As a counterpoint, however, I showed the group the moment in the story when Denise, scared for her life during the storm, jumps onto her bed, screaming “I’m gonna die in this bitch.” It was such a great line that one of the story’s readers (when it was originally posted online) felt that it was too good to be true, that it took him out of the reality of the story. But then Denise herself jumped onto the comment board to confirm she had indeed said those exact words!

One of the audience members pushed back a bit at my practice, and I didn’t really have a solid rebuttal. I’m still figuring this stuff out—what are the “rules” of comics journalism? In my solo panel the next day, I tried to get into the issue a bit more, showing excerpts of Lukas Plank’s recent comics essay on comics journalism best practices. We agreed that these are issues worth considering, but that pasting an icon on each and every panel to signify whether it’s based on an interview, an audio recording, a scientific paper, first-hand experience, or the “inner experience of the protagonist” would be clumsy, inefficient, and impractical.

The last panel I was on was called “Five Speakers, Five Genres.” My fellow panelists were multimedia producer Val Wang, video journalist Travis Fox, photographer Essdras M. Suarez, and feature writer Meghan Irons, and it was really interesting to me to see how much in all of our practices the demands of “art” converge with the demands of journalism.

I was definitely the “token” comics journalist at the conference, and a bit of an oddity, which isn’t always a bad thing. BBC’s Newshour found out about me being at the show, and on Saturday afternoon I was interviewed by Julian Marshall about my work and comics journalism in general. (I gave Joe Sacco a major shout-out, of course.) Later on, there was a book signing, and I autographed my share of copies of A.D.—as well as a few issues of The Vagabonds #3!

Late that night, I left on the train back to New York completely exhausted and exhilarated—and still confused about what to call what I do.

This weekend I’ll be at MICE in Cambridge

logo-yellowI’ll be a special guest this weekend at the fourth annual Massachusetts Independent Comics Expo (MICE). Like SPX, APE, MoCCA, et al., MICE focuses on the art making comics as opposed to commerce and memorabilia. In addition to the exhibitor area, there are workshops for children and adults, as well as panel discussions on the craft and relevance of the comics form. MICE is free and open to the public. And for the first time, this year MICE is expanding to two days!

In addition to copies of A.D., The Influencing Machine, A Few Perfect Hours, Katrina Came Calling, The Vagabonds, Titans of Finance, and even Keyhole (!), I’ll be selling homemade print mini-comics of Stowaway, the previously online-only story I co-created for The Atavist last year. I’ll also have A.D. giclée prints for sale—proceeds go to ongoing hurricane relief efforts in New Orleans.

On Saturday afternoon at 3:30 I’ll  be appearing on a panel called Comics and Journalism. Moderated by Dave Kender, other panelists include Colin Tedford and Nick Thorkelson. It’s sure to be interesting.

Here’s an interview MICE did with me. They ask me about being a so-called “cultural ambassador” with the State Dept., my creative process, working with Harvey Pekar, the state of comics today, and more…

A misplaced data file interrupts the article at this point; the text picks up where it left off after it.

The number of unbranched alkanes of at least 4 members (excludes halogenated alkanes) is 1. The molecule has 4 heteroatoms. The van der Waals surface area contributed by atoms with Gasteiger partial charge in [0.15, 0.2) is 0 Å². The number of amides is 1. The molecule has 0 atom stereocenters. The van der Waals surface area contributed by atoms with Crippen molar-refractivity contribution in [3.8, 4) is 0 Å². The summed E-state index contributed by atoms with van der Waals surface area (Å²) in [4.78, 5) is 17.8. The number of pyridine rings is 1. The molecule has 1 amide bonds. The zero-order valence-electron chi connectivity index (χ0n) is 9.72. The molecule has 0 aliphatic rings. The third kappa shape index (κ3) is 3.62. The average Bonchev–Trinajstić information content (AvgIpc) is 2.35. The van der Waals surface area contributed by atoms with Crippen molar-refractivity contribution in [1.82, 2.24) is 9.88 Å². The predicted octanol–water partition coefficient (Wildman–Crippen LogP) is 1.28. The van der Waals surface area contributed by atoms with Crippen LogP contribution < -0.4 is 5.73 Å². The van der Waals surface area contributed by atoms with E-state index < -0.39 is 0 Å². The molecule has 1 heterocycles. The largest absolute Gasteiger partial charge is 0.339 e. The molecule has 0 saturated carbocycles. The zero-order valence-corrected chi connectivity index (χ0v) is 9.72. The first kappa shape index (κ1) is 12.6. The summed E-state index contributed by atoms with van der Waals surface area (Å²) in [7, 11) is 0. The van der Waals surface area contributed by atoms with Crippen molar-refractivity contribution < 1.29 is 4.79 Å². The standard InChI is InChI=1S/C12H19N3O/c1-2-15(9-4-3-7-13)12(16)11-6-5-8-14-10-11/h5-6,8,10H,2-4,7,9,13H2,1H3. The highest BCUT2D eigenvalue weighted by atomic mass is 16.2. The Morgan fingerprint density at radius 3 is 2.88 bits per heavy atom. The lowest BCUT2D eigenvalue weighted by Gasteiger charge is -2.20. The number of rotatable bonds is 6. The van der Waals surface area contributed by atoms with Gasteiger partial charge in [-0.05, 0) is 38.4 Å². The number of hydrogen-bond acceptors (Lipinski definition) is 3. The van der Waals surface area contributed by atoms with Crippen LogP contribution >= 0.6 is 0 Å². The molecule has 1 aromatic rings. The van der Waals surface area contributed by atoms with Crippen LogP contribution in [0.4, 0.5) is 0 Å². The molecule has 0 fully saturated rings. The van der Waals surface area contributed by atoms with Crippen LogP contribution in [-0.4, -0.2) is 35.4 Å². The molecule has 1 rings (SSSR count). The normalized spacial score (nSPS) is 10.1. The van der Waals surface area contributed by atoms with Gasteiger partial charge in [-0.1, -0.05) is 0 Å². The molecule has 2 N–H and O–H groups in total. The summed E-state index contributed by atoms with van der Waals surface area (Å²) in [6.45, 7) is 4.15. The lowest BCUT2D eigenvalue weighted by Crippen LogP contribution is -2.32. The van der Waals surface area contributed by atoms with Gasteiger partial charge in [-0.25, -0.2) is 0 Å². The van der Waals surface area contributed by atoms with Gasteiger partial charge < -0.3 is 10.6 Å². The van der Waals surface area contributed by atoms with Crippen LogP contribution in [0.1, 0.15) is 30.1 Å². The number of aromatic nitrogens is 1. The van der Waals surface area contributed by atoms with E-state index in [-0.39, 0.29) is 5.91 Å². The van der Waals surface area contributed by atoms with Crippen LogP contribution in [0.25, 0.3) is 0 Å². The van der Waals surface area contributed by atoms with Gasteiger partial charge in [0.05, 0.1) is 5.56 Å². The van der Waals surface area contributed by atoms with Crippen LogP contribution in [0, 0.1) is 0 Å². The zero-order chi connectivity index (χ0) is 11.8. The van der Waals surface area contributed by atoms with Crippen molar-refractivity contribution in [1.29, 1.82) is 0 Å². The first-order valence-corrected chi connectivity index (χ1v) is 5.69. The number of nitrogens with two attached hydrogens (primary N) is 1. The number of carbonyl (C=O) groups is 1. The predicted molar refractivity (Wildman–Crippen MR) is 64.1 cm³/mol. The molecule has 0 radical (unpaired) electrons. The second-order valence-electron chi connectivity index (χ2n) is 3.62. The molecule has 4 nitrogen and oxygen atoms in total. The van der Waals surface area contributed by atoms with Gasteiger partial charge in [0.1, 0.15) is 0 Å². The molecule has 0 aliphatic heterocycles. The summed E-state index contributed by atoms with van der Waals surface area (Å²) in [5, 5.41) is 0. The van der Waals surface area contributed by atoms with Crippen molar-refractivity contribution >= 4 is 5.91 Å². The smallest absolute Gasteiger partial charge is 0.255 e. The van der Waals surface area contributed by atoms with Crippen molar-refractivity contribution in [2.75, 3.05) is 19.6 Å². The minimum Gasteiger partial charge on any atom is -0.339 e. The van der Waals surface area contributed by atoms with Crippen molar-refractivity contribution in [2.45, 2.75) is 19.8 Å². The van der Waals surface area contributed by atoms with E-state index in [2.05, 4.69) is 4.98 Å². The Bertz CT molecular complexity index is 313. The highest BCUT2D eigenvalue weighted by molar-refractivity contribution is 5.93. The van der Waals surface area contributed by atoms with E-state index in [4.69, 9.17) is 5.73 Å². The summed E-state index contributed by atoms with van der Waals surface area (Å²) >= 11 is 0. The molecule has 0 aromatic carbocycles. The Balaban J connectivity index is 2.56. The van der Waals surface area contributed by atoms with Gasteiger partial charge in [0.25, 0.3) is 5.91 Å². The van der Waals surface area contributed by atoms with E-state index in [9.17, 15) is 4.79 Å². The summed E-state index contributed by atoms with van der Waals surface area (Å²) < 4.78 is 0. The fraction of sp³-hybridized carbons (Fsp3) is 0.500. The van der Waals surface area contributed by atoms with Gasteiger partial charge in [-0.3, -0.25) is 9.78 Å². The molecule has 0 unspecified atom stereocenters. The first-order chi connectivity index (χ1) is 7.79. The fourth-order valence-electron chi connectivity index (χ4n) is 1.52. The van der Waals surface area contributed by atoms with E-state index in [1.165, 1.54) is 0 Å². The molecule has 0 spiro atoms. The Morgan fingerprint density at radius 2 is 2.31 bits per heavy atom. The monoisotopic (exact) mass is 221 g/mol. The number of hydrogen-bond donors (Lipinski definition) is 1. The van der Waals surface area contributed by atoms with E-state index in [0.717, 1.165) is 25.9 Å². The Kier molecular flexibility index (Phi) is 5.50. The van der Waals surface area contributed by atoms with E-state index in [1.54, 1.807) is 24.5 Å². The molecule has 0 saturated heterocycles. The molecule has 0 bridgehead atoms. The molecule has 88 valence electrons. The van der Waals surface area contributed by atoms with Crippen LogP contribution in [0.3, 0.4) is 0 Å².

If you’re in the Boston area this weekend, come say hi. (And bear with me if I seem a bit tired at the show—I’ll be driving up from Brooklyn Saturday morning with fellow special guests Chris DuffyNick Abadzis, and Mike Cavallaro!)

Details:
Massachusetts Independent Comics Expo (MICE)
September 28–29, 2013 (Sat.: 10am – 6pm; Sun.: 11am – 4pm)
University Hall, 1815 Massachusetts Ave, Cambridge, MA

Instead of Coffee, I’ll have TCAF

600px-tcaf_2013_prelim_poster_maurice_vellekoop_crop_fullsizeThis weekend, we’re heading to Toronto, Canada, for the Toronto Comic Arts Festival, more commonly known as TCAF. It’s my first visit to TCAF, and my first visit to Toronto since I was a ten-year-old for a hernia operation (!). It seems like I’ve been hearing about TCAF forever, and this year—seeing as we’re in Ann Arbor, MI—it was more geographically feasible to visit. We’re also making it a family vacation, taking Phoebe out of school and everything. We’ll drive up to Toronto on Friday, stay for the festival, and then hang around for another couple of days to see the sights. I’m excited!

My expectation is that TCAF will be more like a European comics festival than an American-style comic convention. (Since I finally made it to Angouleme last year, I now fully appreciate the difference.) My favorite U.S. conventions—by far—are MoCCA and SPX—and I basically avoid all the rest of them when I can. My hope and expectation is that TCAF will join their ranks. The panels and programming look particularly promising—some of the panels I hope to make it to include Gilbert Hernandez, Michael Kupperman, Art Speigelman & Seth in Conversation, and Adventure Time!

I’ll be taking part in a panel myself, called Comics & Politics, on Saturday from 4:00–5:00 pm. My fellow esteemed panelists are Sarah Glidden, Rutu Modan, and Matt Bors, and the discussion will be moderated by Nicole Marie Burton. That’s Saturday, May 11, at the Toronto Marriott Bloor Yorkville Hotel, Forest Hill Ballroom. More details here.

When I’m not at a panel, or seeking out buddies I haven’t seen in a while, I’ll be seated at table #112 in the Atrium, alongside Colosse and Sophie Yanow. I’ll have copies of A.D.: New Orleans After the DelugeThe Influencing MachineA Few Perfect Hours, and a mini-comic I put together just for the occasion. Hope to see you there!

Toronto Comic Arts Festival
May 11-12, 2013
Toronto Reference Library (TRL)
789 Yonge Street
Toronto, Ontario, Canada
M4W 2G8